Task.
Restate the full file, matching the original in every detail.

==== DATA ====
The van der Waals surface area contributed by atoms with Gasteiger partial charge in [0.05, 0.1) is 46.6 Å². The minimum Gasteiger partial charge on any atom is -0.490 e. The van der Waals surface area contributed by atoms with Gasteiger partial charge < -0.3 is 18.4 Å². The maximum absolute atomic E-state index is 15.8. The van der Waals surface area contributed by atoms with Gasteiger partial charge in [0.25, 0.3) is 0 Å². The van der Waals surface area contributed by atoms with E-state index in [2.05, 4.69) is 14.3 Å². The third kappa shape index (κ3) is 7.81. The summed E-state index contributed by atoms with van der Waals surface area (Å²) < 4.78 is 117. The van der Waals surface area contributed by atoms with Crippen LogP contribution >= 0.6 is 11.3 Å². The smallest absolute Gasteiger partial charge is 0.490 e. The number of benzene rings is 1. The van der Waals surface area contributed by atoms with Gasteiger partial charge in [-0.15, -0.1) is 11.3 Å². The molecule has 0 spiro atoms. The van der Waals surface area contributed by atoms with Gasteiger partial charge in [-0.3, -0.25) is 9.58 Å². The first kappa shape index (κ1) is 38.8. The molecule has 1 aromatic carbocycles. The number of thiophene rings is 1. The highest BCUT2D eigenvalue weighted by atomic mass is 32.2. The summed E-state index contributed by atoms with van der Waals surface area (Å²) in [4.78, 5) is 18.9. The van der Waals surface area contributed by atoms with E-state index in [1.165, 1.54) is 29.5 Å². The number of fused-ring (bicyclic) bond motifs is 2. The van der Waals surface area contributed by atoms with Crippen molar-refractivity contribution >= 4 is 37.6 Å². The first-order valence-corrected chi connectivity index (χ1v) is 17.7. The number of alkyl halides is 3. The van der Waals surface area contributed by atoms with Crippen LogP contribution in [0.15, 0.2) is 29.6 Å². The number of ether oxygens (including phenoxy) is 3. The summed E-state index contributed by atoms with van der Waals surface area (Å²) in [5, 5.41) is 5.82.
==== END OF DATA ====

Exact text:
The van der Waals surface area contributed by atoms with Gasteiger partial charge in [0.05, 0.1) is 46.6 Å². The minimum Gasteiger partial charge on any atom is -0.490 e. The van der Waals surface area contributed by atoms with Gasteiger partial charge < -0.3 is 18.4 Å². The maximum absolute atomic E-state index is 15.8. The van der Waals surface area contributed by atoms with Gasteiger partial charge in [0.25, 0.3) is 0 Å². The van der Waals surface area contributed by atoms with E-state index in [2.05, 4.69) is 14.3 Å². The third kappa shape index (κ3) is 7.81. The summed E-state index contributed by atoms with van der Waals surface area (Å²) < 4.78 is 117. The van der Waals surface area contributed by atoms with Crippen LogP contribution >= 0.6 is 11.3 Å². The smallest absolute Gasteiger partial charge is 0.490 e. The number of benzene rings is 1. The van der Waals surface area contributed by atoms with Gasteiger partial charge in [-0.15, -0.1) is 11.3 Å². The molecule has 0 spiro atoms. The van der Waals surface area contributed by atoms with Gasteiger partial charge in [-0.3, -0.25) is 9.58 Å². The first kappa shape index (κ1) is 38.8. The molecule has 1 aromatic carbocycles. The number of thiophene rings is 1. The highest BCUT2D eigenvalue weighted by atomic mass is 32.2. The summed E-state index contributed by atoms with van der Waals surface area (Å²) in [4.78, 5) is 18.9. The van der Waals surface area contributed by atoms with E-state index in [1.165, 1.54) is 29.5 Å². The number of fused-ring (bicyclic) bond motifs is 2. The van der Waals surface area contributed by atoms with Crippen molar-refractivity contribution >= 4 is 37.6 Å². The first-order valence-corrected chi connectivity index (χ1v) is 17.7. The number of alkyl halides is 3. The van der Waals surface area contributed by atoms with Crippen LogP contribution in [0.15, 0.2) is 29.6 Å². The number of ether oxygens (including phenoxy) is 3. The summed E-state index contributed by atoms with van der Waals surface area (Å²) in [5, 5.41) is 5.82.